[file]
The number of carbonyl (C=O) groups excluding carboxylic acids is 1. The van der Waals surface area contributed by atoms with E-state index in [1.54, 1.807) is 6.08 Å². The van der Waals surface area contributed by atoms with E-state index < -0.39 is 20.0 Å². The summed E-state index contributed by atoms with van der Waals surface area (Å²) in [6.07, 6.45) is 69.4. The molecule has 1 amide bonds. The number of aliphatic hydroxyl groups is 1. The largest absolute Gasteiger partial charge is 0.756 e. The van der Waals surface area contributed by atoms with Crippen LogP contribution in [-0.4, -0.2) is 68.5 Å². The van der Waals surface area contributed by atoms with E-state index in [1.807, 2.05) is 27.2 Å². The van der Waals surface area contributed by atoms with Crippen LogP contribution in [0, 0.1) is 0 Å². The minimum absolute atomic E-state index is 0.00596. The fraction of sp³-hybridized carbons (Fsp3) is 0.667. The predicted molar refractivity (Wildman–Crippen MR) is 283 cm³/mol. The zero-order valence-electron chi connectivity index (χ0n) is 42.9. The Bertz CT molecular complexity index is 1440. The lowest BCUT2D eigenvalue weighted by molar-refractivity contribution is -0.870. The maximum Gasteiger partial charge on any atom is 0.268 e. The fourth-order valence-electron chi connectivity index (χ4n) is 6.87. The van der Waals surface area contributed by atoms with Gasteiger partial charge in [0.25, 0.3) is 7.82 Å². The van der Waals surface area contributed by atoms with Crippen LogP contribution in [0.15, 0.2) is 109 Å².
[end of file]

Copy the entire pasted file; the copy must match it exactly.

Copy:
The number of carbonyl (C=O) groups excluding carboxylic acids is 1. The van der Waals surface area contributed by atoms with E-state index in [1.54, 1.807) is 6.08 Å². The van der Waals surface area contributed by atoms with E-state index < -0.39 is 20.0 Å². The summed E-state index contributed by atoms with van der Waals surface area (Å²) in [6.07, 6.45) is 69.4. The molecule has 1 amide bonds. The number of aliphatic hydroxyl groups is 1. The largest absolute Gasteiger partial charge is 0.756 e. The van der Waals surface area contributed by atoms with Crippen LogP contribution in [-0.4, -0.2) is 68.5 Å². The van der Waals surface area contributed by atoms with E-state index in [1.807, 2.05) is 27.2 Å². The van der Waals surface area contributed by atoms with Crippen LogP contribution in [0, 0.1) is 0 Å². The minimum absolute atomic E-state index is 0.00596. The fraction of sp³-hybridized carbons (Fsp3) is 0.667. The predicted molar refractivity (Wildman–Crippen MR) is 283 cm³/mol. The zero-order valence-electron chi connectivity index (χ0n) is 42.9. The Bertz CT molecular complexity index is 1440. The lowest BCUT2D eigenvalue weighted by molar-refractivity contribution is -0.870. The maximum Gasteiger partial charge on any atom is 0.268 e. The fourth-order valence-electron chi connectivity index (χ4n) is 6.87. The van der Waals surface area contributed by atoms with Gasteiger partial charge in [0.25, 0.3) is 7.82 Å². The van der Waals surface area contributed by atoms with Crippen LogP contribution in [0.15, 0.2) is 109 Å².